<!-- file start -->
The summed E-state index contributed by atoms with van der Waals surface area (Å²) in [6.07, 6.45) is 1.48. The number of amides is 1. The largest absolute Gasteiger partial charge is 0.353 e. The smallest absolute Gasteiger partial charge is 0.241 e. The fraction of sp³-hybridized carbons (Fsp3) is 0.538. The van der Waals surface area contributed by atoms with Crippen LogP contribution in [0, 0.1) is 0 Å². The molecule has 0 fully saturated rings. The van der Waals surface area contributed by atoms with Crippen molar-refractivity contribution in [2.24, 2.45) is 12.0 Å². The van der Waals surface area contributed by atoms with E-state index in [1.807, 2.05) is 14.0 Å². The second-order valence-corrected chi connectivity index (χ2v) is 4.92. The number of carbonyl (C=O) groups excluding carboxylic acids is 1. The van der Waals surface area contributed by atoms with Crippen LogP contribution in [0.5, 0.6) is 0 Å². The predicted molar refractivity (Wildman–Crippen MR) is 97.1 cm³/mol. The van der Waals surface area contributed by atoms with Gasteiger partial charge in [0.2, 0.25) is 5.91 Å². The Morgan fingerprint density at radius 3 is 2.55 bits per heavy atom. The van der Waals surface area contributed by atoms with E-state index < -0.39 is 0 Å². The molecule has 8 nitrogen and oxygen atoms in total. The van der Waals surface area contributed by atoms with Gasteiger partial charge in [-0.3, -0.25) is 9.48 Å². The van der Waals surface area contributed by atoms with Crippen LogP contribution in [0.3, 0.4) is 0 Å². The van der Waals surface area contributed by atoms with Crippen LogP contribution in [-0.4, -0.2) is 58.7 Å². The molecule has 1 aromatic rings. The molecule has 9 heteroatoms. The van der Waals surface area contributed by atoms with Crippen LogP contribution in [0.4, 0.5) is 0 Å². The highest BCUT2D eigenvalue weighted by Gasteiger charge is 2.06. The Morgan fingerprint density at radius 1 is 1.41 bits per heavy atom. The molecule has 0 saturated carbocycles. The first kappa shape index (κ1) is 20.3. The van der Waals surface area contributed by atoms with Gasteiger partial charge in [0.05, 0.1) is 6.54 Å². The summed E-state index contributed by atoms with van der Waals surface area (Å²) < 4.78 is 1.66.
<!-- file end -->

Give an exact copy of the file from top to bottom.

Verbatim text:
The summed E-state index contributed by atoms with van der Waals surface area (Å²) in [6.07, 6.45) is 1.48. The number of amides is 1. The largest absolute Gasteiger partial charge is 0.353 e. The smallest absolute Gasteiger partial charge is 0.241 e. The fraction of sp³-hybridized carbons (Fsp3) is 0.538. The van der Waals surface area contributed by atoms with Crippen LogP contribution in [0, 0.1) is 0 Å². The molecule has 0 fully saturated rings. The van der Waals surface area contributed by atoms with Crippen molar-refractivity contribution in [2.24, 2.45) is 12.0 Å². The van der Waals surface area contributed by atoms with E-state index in [1.807, 2.05) is 14.0 Å². The second-order valence-corrected chi connectivity index (χ2v) is 4.92. The number of carbonyl (C=O) groups excluding carboxylic acids is 1. The van der Waals surface area contributed by atoms with Crippen LogP contribution in [0.5, 0.6) is 0 Å². The predicted molar refractivity (Wildman–Crippen MR) is 97.1 cm³/mol. The van der Waals surface area contributed by atoms with Gasteiger partial charge in [0.2, 0.25) is 5.91 Å². The Morgan fingerprint density at radius 3 is 2.55 bits per heavy atom. The van der Waals surface area contributed by atoms with E-state index < -0.39 is 0 Å². The molecule has 8 nitrogen and oxygen atoms in total. The van der Waals surface area contributed by atoms with Gasteiger partial charge in [-0.3, -0.25) is 9.48 Å². The van der Waals surface area contributed by atoms with Crippen LogP contribution in [0.3, 0.4) is 0 Å². The van der Waals surface area contributed by atoms with Crippen LogP contribution in [-0.4, -0.2) is 58.7 Å². The molecule has 1 aromatic rings. The molecule has 9 heteroatoms. The van der Waals surface area contributed by atoms with Crippen LogP contribution in [0.4, 0.5) is 0 Å². The highest BCUT2D eigenvalue weighted by Gasteiger charge is 2.06. The Morgan fingerprint density at radius 1 is 1.41 bits per heavy atom. The molecule has 0 saturated carbocycles. The first kappa shape index (κ1) is 20.3. The van der Waals surface area contributed by atoms with Gasteiger partial charge in [0.05, 0.1) is 6.54 Å². The summed E-state index contributed by atoms with van der Waals surface area (Å²) < 4.78 is 1.66.